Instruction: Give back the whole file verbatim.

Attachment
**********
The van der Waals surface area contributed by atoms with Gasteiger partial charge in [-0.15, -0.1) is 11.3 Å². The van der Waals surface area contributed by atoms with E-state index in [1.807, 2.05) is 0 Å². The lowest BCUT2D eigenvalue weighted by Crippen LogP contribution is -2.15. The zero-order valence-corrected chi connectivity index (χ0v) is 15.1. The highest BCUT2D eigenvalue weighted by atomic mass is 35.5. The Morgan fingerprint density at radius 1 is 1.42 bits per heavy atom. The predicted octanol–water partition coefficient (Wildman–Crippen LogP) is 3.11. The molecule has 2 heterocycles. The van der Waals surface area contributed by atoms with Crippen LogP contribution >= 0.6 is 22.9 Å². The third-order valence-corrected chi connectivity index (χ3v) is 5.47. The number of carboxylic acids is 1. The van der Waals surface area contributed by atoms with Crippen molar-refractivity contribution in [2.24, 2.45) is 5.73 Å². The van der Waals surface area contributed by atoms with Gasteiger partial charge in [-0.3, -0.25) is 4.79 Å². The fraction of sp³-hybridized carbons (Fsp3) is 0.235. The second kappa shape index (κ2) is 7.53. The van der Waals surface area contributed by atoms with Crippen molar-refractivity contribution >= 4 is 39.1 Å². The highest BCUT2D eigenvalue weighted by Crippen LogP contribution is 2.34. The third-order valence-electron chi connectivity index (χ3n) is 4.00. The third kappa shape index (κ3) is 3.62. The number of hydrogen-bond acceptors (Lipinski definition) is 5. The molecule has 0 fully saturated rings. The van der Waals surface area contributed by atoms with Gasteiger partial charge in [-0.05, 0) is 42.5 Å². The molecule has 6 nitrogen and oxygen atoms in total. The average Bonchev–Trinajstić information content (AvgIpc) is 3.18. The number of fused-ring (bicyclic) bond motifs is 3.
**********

The van der Waals surface area contributed by atoms with Gasteiger partial charge in [-0.15, -0.1) is 11.3 Å². The van der Waals surface area contributed by atoms with E-state index in [1.807, 2.05) is 0 Å². The lowest BCUT2D eigenvalue weighted by Crippen LogP contribution is -2.15. The zero-order valence-corrected chi connectivity index (χ0v) is 15.1. The highest BCUT2D eigenvalue weighted by atomic mass is 35.5. The Morgan fingerprint density at radius 1 is 1.42 bits per heavy atom. The predicted octanol–water partition coefficient (Wildman–Crippen LogP) is 3.11. The molecule has 2 heterocycles. The van der Waals surface area contributed by atoms with Crippen LogP contribution >= 0.6 is 22.9 Å². The third-order valence-corrected chi connectivity index (χ3v) is 5.47. The number of carboxylic acids is 1. The van der Waals surface area contributed by atoms with Crippen molar-refractivity contribution in [2.24, 2.45) is 5.73 Å². The van der Waals surface area contributed by atoms with Gasteiger partial charge in [-0.3, -0.25) is 4.79 Å². The fraction of sp³-hybridized carbons (Fsp3) is 0.235. The second kappa shape index (κ2) is 7.53. The van der Waals surface area contributed by atoms with Crippen molar-refractivity contribution >= 4 is 39.1 Å². The highest BCUT2D eigenvalue weighted by Crippen LogP contribution is 2.34. The third-order valence-electron chi connectivity index (χ3n) is 4.00. The third kappa shape index (κ3) is 3.62. The number of hydrogen-bond acceptors (Lipinski definition) is 5. The molecule has 0 fully saturated rings. The van der Waals surface area contributed by atoms with Gasteiger partial charge in [-0.05, 0) is 42.5 Å². The molecule has 6 nitrogen and oxygen atoms in total. The average Bonchev–Trinajstić information content (AvgIpc) is 3.18. The number of fused-ring (bicyclic) bond motifs is 3.